that a new Treaty will have on this nation. We have stated in the Treaty that we will initially pay Panama $10 million a year. We will increase that by another $10 million a year if revenue permits.

Panama will receive 30 percent on every ton that passes through the Canalthat could be as much as $70 million a year. We also guarantee $50 million in military sales over the next 10 years (It could conceivably be more). And we also guarantee up to $200 million in Export-Import credits, up to $75 million in AID housing guarantees and $20 million in OPIC loan guarantees. That is well over $80 million. That is just assistance. According to the Treaty we still operate the Canal and take care of maintenance costs. Considering the fact that the Canal Company has operated in the red for several years, that figure could go considerably higher. It should be noted that the Canal Company has kept the rates unrealistically low. There is no guarantee that these rates will remain anywhere close to where they are today. Considering the fact that estimates predict that nearly 45 percent of the oil produced in Alaska, as well as other commodities, will continue to be shipped through the Canal, any increase in rates would have a marked effect on the American consumer and businessman. I have touched very briefly on some of the issues I feel show that we should reject the Treaty. I might add that none of these things really mean a thing if the Canal is not kept functional and open to unrestricted passage by the world's shipping industry. I see no evidence whatsoever that this is possible. I think we ought to look to history once again and heed the lessons of past experience. A case in point involves the Suez Canal. The similarities are overwhelming. A somewhat private company with British governmental participation operated under the sovereignity of another country. Egypt decided to expropriate and later close the Canal. The British thought they had retained rights to protect their property, and that the declaration of the Convention of Constantinople guaranteed right of passage to vessels of all nations. The present situation of the Suez Canal explains itself. The course being charted by the proponents of this Treaty is so hazardous that I think there can be only one result-disaster for all concerned if this treaty is ratified. Thank you for permitting me to submit this statement.


Mr. FLYNT. Mr. Chairman, I appreciate this opportunity to express my strong opposition to the Panama Canal Treaty which would divest the United States of America's interest in the ownership, operation and control of the Panama Canal and Canal Zone.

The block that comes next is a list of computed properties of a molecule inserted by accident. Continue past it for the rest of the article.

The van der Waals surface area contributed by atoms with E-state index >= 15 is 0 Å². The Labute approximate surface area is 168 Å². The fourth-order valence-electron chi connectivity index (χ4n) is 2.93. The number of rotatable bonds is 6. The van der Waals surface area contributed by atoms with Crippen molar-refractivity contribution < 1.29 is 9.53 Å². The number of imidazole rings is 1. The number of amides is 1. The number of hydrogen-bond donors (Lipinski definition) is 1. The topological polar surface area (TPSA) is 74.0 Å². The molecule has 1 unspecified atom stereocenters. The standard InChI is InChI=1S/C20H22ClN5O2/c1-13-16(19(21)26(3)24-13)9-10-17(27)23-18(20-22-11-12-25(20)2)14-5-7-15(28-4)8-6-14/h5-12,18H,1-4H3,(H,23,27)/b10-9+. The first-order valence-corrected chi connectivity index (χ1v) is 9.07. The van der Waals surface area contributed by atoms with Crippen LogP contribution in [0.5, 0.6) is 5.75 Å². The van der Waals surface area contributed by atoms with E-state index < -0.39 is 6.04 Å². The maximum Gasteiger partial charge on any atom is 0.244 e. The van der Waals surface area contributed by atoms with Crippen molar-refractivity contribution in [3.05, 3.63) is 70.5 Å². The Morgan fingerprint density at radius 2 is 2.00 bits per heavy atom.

For the past twelve years I have been concerned about the proposed and ongoing negotiations designed to transfer the Panama Canal and the ten-mile wide Canal Zone to the Republic of Panama. I have always opposed these efforts, and whenever the opportunity has arisen, I have so voted to express this opposition. Over the last six years, I have supported appropriation bills denying funds for the negotiations which led to the final treaty. These limitations were imposed by the House of Representatives but were later deleted by the Senate and left entirely out in conference. Relinquishing the Canal and Canal Zone constitutes a weakening of our national security by severely limiting logistical support of a two ocean navy if the Canal should fall under Cuban or Soviet control and this is a real possibility as long as Omar Torrijos continues as dictator of Panama.

Let me add that I am even more opposed to the treaty in its final form than I was during the period when the contents of tentative drafts were being discussed. The proposed treaty abdicates United States' rights which were guaranteed by a solemn treaty agreement sealed with the lives of Americans who died during the construction of the Canal.

The United States' influence in Panama and the infusion of United States economic ties with the Republic of Panama have caused Panama in the past to have one of the strongest and most stable economies in all of Latin America. The Panama Canal, under American ownership and control, has been the dominant factor in the economic development of the Republic of Panama which has the highest per capita income in all Latin America. This could not have been achieved without the presence and influence of the United States.